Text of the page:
Des, Differential Cryptanalysis

Topics: Chosen-plaintext attack, Cryptography, Cryptanalysis Pages: 16 (4403 words) Published: July 9, 2013
Differential Cryptanalysis of the Full 16-round DES
Eli Biham
Computer Science D e p a r t m e n t Technion - Israel Institute of Technology Haifa 32000, Israel

Adi Shamir
Department of Applied Mathematics and C o m p u t e r Science The Weizmann Institute of Science Rehovot 76100, Israel


I this paper we develop the first known attack which is capable of breaking n the full 16 round DES in less than the complexity of exhaustive search. The d a t a analysis phase computes the key by analyzing about 2% ciphertexts in 237time. The 2% usable ciphertexts are obtained during the data collection phase from a larger pool of 247 chosen plaintexts by a simple bit repetition criteria which discards more than 99.9% of the ciphertexts as soon as they are generated. While earlier versions of differential attacks were based on huge counter arrays, the new attack requires negligible memory and can be carried out in parallel on up to 2= disconnected processors with Linear speedup. In addition, the new attack can be carried out even if the analyzed ciphertexts are derived from up to 2= different keys due to frequent key changes during the d a t a collection phase. The attack can be carried out incrementally with any number of available ciphertexts, and its probability of success grows linearly with this number (e.g., when 229 usable ciphertexts are generated from a smaller pool of 240 plaintexts, the analysis time decreases t o 230 and the probability of success is about 1%).



The Data Encryption Standard (DES) is t h e best known and most widely used cryptosystem for civilian applications. It consists of 16 rounds of substitution and perm u t a t i o n operations, carried out under t h e control of a 56 bit key (see [6] for further

E.F. Brickell (Ed.): Advances in Cryptology - CRYPT0 '92, LNCS 740, pp. 487-496, 1993. 0 Springer-Verlag Berlin Heidelberg 1993


details). It was adopted a s a US national standard in the mid 701s, and had been extensively analyzed for over 15 years. However, no attack which is faster than exhaustive search (whose complexity is 255 due to a simple complementation property that halves the number of searched keys) has ever been reported in the open literature.

The lack of progress in t h e cryptanalysis of the full DES led many researchers to analyse simplified variants of DES, and in particular variants of DES with fewer than 16 rounds. Chaum and Evertse[4] described an attack on reduced variants of DES, whose complexity is 254 for the six-round variant. They showed that their attack is not applicable t o variants with eight or more rounds. DaviesI5) devised a known plaintext attack whose application to DES reduced to eight rounds analyzes 240 known plaintexts and has time complexity ’240.This attack is not applicable to the full 16round DES since it has to analyze more than the ‘P4 possible plaintexts. The most successful attack on reduced variants of DES was the method we called differential cryptanalysis [l],which could break variants of DES with up to 15 rounds faster than via exhaustive search. However, for the full 16-round DES t h e complexity of t h e attack was 2”, which was slower than exhaustive search. Similar attacks were used to cryptanalyze a large number of DES-like cryptosystems and hash functions [2.3]. In this paper w e finally break through the 16-round barrier. We develop a n improved version of differential cryptanalysis which can break the full 16-round DES in 237time and negligible space by analyzing 2% ciphertexts obtained from a larger pool of 247 chosen plaintexts. A n interesting feature of the new attack is that it can be applied with the same complexity and success probability even if the key is frequently changed and thus the collected ciphertexts are derived from many different keys. T h e attack can be czrried out incrementaily, and one of t h e keys can be computed in real time while it is still valid. This is...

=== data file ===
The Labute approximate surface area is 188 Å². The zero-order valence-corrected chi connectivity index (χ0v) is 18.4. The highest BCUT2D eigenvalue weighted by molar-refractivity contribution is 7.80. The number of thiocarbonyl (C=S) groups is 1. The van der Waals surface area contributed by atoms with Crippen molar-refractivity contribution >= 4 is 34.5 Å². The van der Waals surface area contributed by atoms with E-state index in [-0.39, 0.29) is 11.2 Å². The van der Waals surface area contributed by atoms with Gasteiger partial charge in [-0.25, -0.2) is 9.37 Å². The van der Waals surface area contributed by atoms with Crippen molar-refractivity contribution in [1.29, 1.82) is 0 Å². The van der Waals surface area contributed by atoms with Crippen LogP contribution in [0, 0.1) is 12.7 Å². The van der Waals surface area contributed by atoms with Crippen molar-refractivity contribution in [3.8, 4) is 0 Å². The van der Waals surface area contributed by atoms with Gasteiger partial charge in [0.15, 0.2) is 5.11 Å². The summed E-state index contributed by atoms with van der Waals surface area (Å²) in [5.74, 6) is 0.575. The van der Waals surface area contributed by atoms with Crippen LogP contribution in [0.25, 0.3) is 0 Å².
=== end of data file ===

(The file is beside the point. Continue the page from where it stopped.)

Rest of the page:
References: [l] Eli Biham, Adi Shamir, Diflerential Cryptanalysis o j DES-like Cryptosystcms7 Journal of Cryptology, Vol. 4. So. 1. pp. 3-72, 1991. The extended abstract appears in Advances in cryptology, proceedings of CRYFTO’SO, pp. 2-21, 1990.
[2] Eli Biham, .4di Shamir, DzjJerential Cryptanalysis of Feai and 11’-Hash, technical report cS91-17, Department of Applied Mathematics and Computer Science, The Weizmann Institute of Science? 1991. The extended abstract appears in Advances in cryptology, proceedings of EUKOCRYFT’Si, pp. 1-16, 1991.
[3] Eli Biham, Adi Shamir, Diflerential Crgptanafysis ofSnefru, Khafre, REDOC-[I, L O K I and Lucifer, technical report CS91-18, Department of Applied Mathematics and Computer Science, The Weizmann Institute of Science, 1991. The extended abstract appears in Advances in cryptology, proceedings of CRYPTO’91, 1991.
[4]David Chaum, Jan-Hendrik Evertse, Cryptanalysis of DES with a reduced number of rounds, Sequences of linear factors in block ciphers, Advances in cryptology, proceedings of CRYPT0’85, pp. 192-211. 1985.
[5] D. W. Dat-ies, private communication.
[6] National Bureau of Standards, Data Encryption Standard, G.S. Department of Commerce, FIPS pub. 46, January 1977.
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